Prolific, local photographer, Cindy Anson Eilers of rural Wessington Springs has photographed countless images of South Dakota flora and fauna -- from closeups of buffalo and the elusive whooping crane to elegantly-framed pasque flowers dusted across the prairie. 

A self-described birder, Anson Eilers has an affinity for winged creatures and after years of capturing birds in flight and at rest with her camera, the pinnacle of her birding career didn’t arrive until May 23, 2019.    

“My best birding day ever was on May 23, 2019 in the plum thickets that were in bloom,” Anson Eilers explained. “Even with all the birding I’ve done I had never seen anything like this -- eight species together in one day that I’d never seen.  I hit the jackpot!”

As seen by the birds’ “puffed-up” body language in the photos Anson Eilers took above, May 23, 2019 was quite chilly. 

“I think all the harsh weather might have influenced their migration, with the cold spring. They were stalling out, keeping them here and looking for food” Anson Eilers explained about the insect eaters. “I feel fortunate to have seen these beauties.”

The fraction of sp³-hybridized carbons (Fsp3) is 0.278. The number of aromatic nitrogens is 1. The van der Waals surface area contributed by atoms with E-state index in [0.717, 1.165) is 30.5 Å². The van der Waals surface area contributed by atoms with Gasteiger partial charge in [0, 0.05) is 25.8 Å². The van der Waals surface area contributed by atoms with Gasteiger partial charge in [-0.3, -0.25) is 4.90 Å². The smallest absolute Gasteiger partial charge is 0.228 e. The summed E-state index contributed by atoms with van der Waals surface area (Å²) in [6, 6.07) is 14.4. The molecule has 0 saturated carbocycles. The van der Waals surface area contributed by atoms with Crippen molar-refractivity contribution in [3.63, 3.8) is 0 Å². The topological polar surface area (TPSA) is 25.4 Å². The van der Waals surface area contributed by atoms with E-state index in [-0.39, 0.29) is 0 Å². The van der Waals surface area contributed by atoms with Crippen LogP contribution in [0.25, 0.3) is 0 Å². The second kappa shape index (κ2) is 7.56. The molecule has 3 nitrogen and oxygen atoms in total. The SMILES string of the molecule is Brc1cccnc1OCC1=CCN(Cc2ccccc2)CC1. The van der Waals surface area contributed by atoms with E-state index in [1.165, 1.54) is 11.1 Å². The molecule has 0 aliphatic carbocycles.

After her productive day she had many questions and turned to an expert, Eileen Dowd Stukel.

With a 30-year career working at South Dakota Game, Fish & Parks as a wildlife biologist studying South Dakota birds, Dowd Stukel is also the author of Backyard Birds of South Dakota.  

A conversation with Dowd Stukel on the phone served as an exciting springboard for a new, hands-on experience for Anson Eilers in Pierre.  

“I had an amazing day on June 3, 2019, getting the opportunity to assist in tagging birds which is done spring and fall during migration at Farm Island in Pierre, SD,” explained Anson Eilers, who collected data on species, weight, age and measurements. 

While she thoroughly enjoyed her experience in Pierre, she encountered another birder while at the state’s capital who had traveled to a place Anson Eilers had enjoyed many exciting birding experiences  – Wessington Springs.   

“I met a bird watcher along the trail that had been to Wessington Springs to bird watch. The habitat here makes this area home to many species of birds.”